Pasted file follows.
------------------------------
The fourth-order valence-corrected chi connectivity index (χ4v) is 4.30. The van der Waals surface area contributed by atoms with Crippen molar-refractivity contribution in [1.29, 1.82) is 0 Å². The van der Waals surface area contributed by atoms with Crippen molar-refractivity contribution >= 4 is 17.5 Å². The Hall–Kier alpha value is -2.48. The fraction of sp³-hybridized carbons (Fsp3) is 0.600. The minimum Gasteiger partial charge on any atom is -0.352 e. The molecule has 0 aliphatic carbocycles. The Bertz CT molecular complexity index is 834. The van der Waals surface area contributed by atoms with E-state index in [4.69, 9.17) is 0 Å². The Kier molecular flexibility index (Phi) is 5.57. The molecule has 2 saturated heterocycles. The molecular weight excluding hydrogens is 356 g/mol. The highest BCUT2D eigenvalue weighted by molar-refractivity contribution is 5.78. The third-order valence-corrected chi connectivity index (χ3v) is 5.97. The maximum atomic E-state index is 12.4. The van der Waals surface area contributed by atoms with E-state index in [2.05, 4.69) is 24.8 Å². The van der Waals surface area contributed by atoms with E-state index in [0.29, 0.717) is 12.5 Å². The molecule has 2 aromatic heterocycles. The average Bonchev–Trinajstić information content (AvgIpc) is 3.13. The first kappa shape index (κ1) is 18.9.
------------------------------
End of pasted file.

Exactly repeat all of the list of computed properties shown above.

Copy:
The fourth-order valence-corrected chi connectivity index (χ4v) is 4.30. The van der Waals surface area contributed by atoms with Crippen molar-refractivity contribution in [1.29, 1.82) is 0 Å². The van der Waals surface area contributed by atoms with Crippen molar-refractivity contribution >= 4 is 17.5 Å². The Hall–Kier alpha value is -2.48. The fraction of sp³-hybridized carbons (Fsp3) is 0.600. The minimum Gasteiger partial charge on any atom is -0.352 e. The molecule has 0 aliphatic carbocycles. The Bertz CT molecular complexity index is 834. The van der Waals surface area contributed by atoms with E-state index in [4.69, 9.17) is 0 Å². The Kier molecular flexibility index (Phi) is 5.57. The molecule has 2 saturated heterocycles. The molecular weight excluding hydrogens is 356 g/mol. The highest BCUT2D eigenvalue weighted by molar-refractivity contribution is 5.78. The third-order valence-corrected chi connectivity index (χ3v) is 5.97. The maximum atomic E-state index is 12.4. The van der Waals surface area contributed by atoms with E-state index in [2.05, 4.69) is 24.8 Å². The van der Waals surface area contributed by atoms with E-state index in [0.29, 0.717) is 12.5 Å². The molecule has 2 aromatic heterocycles. The average Bonchev–Trinajstić information content (AvgIpc) is 3.13. The first kappa shape index (κ1) is 18.9.